But first a little background. I stated in that other blog that Dolby Vision (which promotes a wider color gamut and high dynamic range, or HDR) was primarily developed for flat screen sets, which can produce greater brightness (practically speaking, up to around 300 foot-lamberts in an affordable consumer display—though Dolby’s pro display can do much better at considerable cost). For commercial film presentations, Christie Digital has developed, in cooperation with Dolby, a new, laser-lit projector capable of 30 ft-L (in 2D and, of course, depending on screen size and gain).

If that doesn’t sound like a patch on 300 ft-L, keep in mind that most theatrical projectors are lucky to hit 15-16 ft-L (again in 2D, and far lower in 3D)...

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Thomas J. Norton Posted: Jul 05, 2016 3 comments
How can one distinguish between a guilty pleasure and a hidden treasure? Many movies fall into a gap somewhere between the two. They’re not so good to be called classics, but impressive or different enough to click with the right audience.

Emperor tells an important yet little known story. In the immediate aftermath of the Japanese surrender in World War II, General Douglas MacArthur arrived in Japan with his staff to lead the occupation. But before the rebuilding of the country and its government could begin, the issue of what to do with the Japanese military and political leadership had to be dealt with—most importantly Emperor Hirohito. Many in Washington, and in the U.S. public as well, wanted him tried and executed as a war criminal...

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Thomas J. Norton Posted: Aug 31, 2009 2 comments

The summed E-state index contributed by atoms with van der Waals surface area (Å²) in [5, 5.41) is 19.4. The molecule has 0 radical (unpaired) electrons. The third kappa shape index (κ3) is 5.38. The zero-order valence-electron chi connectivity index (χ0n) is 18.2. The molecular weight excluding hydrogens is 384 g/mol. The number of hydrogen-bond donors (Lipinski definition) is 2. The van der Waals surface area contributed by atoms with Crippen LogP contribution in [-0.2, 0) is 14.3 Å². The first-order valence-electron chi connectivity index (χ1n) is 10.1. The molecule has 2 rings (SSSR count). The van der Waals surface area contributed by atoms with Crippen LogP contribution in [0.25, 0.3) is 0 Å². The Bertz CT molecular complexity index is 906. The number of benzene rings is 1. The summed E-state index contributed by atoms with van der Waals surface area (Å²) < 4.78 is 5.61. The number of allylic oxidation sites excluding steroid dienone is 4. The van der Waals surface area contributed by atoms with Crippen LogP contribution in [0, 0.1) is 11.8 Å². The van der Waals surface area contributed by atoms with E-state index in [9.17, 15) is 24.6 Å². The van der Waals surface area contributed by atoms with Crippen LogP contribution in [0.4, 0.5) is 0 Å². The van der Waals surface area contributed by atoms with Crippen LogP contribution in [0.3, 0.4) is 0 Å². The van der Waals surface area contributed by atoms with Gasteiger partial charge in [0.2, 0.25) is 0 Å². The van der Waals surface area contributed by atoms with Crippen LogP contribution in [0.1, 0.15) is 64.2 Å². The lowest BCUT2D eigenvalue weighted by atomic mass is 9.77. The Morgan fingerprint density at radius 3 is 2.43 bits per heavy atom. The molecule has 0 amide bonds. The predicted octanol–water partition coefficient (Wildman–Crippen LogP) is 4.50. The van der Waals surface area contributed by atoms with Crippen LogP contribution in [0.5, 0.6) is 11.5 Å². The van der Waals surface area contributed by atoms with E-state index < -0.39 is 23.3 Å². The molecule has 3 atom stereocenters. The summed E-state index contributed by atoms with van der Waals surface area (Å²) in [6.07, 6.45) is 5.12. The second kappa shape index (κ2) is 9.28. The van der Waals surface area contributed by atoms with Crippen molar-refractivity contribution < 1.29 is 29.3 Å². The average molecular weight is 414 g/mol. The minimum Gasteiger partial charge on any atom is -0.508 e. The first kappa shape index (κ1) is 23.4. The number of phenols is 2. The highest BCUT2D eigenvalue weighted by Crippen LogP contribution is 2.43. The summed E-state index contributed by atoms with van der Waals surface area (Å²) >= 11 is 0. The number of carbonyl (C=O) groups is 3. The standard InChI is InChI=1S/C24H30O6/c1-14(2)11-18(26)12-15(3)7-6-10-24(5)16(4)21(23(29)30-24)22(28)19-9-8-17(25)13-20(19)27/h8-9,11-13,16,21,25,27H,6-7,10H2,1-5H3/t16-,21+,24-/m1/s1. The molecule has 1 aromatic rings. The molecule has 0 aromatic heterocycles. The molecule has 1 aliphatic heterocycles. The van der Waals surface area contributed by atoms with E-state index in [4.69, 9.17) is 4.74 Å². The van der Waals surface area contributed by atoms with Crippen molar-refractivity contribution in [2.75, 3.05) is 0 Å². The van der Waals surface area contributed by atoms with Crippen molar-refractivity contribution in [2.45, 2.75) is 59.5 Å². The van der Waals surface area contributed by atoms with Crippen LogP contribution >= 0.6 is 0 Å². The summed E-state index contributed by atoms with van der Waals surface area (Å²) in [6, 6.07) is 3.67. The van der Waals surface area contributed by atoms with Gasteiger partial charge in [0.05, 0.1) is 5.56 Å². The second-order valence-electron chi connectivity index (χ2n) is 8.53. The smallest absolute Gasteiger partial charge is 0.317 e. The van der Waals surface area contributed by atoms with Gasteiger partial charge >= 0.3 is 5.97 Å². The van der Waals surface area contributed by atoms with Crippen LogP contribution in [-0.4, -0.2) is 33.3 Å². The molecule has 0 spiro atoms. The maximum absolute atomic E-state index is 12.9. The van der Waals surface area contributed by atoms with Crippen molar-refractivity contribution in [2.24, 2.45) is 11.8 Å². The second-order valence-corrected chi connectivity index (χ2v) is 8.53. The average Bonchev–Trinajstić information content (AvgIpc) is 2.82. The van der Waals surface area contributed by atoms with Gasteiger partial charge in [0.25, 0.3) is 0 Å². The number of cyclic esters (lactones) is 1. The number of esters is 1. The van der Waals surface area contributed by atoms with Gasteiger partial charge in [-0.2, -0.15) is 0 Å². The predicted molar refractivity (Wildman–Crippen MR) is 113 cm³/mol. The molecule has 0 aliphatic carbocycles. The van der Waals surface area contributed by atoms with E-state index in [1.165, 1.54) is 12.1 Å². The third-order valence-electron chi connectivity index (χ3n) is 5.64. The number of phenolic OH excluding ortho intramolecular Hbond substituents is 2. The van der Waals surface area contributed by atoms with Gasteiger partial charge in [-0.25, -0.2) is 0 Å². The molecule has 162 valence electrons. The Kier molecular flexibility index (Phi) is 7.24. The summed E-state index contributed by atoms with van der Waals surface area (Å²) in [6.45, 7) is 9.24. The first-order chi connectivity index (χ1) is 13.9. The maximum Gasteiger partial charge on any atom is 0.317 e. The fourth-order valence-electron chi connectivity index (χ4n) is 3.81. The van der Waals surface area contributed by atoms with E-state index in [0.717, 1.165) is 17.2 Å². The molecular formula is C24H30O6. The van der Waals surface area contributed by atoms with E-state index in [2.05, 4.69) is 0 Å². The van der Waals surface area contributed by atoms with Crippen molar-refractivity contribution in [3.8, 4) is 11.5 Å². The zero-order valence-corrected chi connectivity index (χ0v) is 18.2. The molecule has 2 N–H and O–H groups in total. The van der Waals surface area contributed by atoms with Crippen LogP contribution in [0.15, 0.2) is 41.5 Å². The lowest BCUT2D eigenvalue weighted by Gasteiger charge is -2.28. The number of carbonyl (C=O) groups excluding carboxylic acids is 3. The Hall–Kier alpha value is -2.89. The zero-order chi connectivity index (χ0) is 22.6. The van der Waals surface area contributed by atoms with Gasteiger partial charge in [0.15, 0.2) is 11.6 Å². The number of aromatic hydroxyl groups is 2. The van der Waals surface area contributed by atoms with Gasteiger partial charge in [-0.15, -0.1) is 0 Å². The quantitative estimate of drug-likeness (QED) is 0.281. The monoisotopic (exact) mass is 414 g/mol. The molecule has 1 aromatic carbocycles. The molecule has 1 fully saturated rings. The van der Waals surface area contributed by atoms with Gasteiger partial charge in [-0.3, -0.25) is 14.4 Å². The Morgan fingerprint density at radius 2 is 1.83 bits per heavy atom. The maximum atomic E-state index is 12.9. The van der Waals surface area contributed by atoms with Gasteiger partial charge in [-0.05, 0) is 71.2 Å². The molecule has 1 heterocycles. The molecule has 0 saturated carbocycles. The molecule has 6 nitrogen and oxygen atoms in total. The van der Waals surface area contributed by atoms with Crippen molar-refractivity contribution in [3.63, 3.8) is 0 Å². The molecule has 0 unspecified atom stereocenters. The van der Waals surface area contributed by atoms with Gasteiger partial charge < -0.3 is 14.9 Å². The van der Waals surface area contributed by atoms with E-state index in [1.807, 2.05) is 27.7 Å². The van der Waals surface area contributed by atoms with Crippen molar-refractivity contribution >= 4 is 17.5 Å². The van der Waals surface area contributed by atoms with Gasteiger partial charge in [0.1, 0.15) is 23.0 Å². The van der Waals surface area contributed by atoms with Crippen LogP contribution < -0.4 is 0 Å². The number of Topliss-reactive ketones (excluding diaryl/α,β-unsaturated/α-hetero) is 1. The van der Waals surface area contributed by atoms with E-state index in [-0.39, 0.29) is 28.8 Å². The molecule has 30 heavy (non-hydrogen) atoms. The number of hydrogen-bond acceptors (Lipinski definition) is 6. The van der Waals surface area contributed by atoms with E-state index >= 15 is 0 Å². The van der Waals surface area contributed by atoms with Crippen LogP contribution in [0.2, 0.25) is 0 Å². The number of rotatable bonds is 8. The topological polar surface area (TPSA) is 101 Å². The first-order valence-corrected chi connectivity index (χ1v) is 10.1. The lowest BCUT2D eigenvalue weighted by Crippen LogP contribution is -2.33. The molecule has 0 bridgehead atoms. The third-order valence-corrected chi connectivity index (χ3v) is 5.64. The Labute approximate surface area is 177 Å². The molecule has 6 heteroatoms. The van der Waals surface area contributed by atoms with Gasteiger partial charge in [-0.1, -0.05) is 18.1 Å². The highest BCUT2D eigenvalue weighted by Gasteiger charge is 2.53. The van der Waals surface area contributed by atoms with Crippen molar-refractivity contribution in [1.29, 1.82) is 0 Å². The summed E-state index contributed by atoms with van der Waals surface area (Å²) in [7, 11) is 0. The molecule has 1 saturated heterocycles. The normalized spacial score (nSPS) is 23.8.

A couple of blogs down I talked about loudspeakers, and alluded to the small but enthusiastic click of hobbyists who choose to make their own, rather than rely on far more expensive commercial designs.

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Tom Norton Posted: Aug 31, 2009 0 comments

Here's another DIY speaker from a clearly dedicated and talented enthusiast. As before, of course, we have no way of knowing how this intriguing design sounds. But the driovers here are among the most well-respected. I don't know the woofer, but the midrange is a 3" dome from ATC and the tweeter a ring radiator from Scan Speak, used in a number of very expensive speakers. Building this, in this configuration, would clearly be beyond the capability of most of us. But if it were a commercial design it would easily command high in the five figure range .

Thomas J. Norton Posted: Dec 23, 2013 0 comments
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If you’re a fan of science fiction and haven’t heard of the TV series Farscape (1999-2003) you don’t get out much. If you’re not a sci-fi fan, this series might just make you one. It offers more compelling characters, action, humor, drama, weird plot twists, sudden mood shifts, poignancy, and stunning performances than any other dozen TV shows you might name.

It all begins when astronaut John Crichton encounters a wormhole on an experimental mission. He’s flung to a distant quadrant of the galaxy, encounters a gigantic vessel nearby, and docks with it. It turns out to be a living ship, know to the locals a leviathan, operated by a bonded pilot. The ship’s occupants are alien prisoners escaping from their captors. The latter, the Mr. Bigs in this area of space, call themselves the Peacekeepers, and from all appearances (externally at least) appear indistinguishable from humans.

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Thomas J. Norton Posted: Jun 08, 2007 Published: Jun 09, 2007 2 comments

Sometimes there's more to be said about a reviewed product&mdash;information we've gleaned after the review is posted. It doesn't happen often; our schedule does not allow for leisurely, post-review ruminations. We have to move on to other gear. But sometimes we do learn new things. Or we need to follow up on something left hanging, perhaps after we've received a belated second sample. Often such updates are simply added to the existing review. But sometimes, particularly if the original review has scrolled off the home page and an important addition to it might be easily overlooked, the information will receive more attention elsewhere—such as in a blog.